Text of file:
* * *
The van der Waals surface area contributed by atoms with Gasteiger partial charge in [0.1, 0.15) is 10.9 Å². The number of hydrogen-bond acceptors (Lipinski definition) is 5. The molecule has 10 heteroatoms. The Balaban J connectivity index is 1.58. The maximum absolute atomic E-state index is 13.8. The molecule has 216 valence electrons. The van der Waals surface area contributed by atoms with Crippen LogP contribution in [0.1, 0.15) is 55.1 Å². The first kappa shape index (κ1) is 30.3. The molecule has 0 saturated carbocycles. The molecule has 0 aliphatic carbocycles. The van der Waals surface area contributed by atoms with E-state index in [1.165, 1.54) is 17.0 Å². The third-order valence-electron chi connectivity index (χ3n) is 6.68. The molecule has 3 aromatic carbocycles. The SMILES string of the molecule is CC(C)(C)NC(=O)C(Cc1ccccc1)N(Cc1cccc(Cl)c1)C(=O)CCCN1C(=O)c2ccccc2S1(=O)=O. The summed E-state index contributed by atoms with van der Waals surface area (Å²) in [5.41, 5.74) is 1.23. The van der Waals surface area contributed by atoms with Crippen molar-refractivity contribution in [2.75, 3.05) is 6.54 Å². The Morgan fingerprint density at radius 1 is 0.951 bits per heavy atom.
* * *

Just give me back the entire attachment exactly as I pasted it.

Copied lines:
The van der Waals surface area contributed by atoms with Gasteiger partial charge in [0.1, 0.15) is 10.9 Å². The number of hydrogen-bond acceptors (Lipinski definition) is 5. The molecule has 10 heteroatoms. The Balaban J connectivity index is 1.58. The maximum absolute atomic E-state index is 13.8. The molecule has 216 valence electrons. The van der Waals surface area contributed by atoms with Crippen LogP contribution in [0.1, 0.15) is 55.1 Å². The first kappa shape index (κ1) is 30.3. The molecule has 0 saturated carbocycles. The molecule has 0 aliphatic carbocycles. The van der Waals surface area contributed by atoms with E-state index in [1.165, 1.54) is 17.0 Å². The third-order valence-electron chi connectivity index (χ3n) is 6.68. The molecule has 3 aromatic carbocycles. The SMILES string of the molecule is CC(C)(C)NC(=O)C(Cc1ccccc1)N(Cc1cccc(Cl)c1)C(=O)CCCN1C(=O)c2ccccc2S1(=O)=O. The summed E-state index contributed by atoms with van der Waals surface area (Å²) in [5.41, 5.74) is 1.23. The van der Waals surface area contributed by atoms with Crippen molar-refractivity contribution in [2.75, 3.05) is 6.54 Å². The Morgan fingerprint density at radius 1 is 0.951 bits per heavy atom.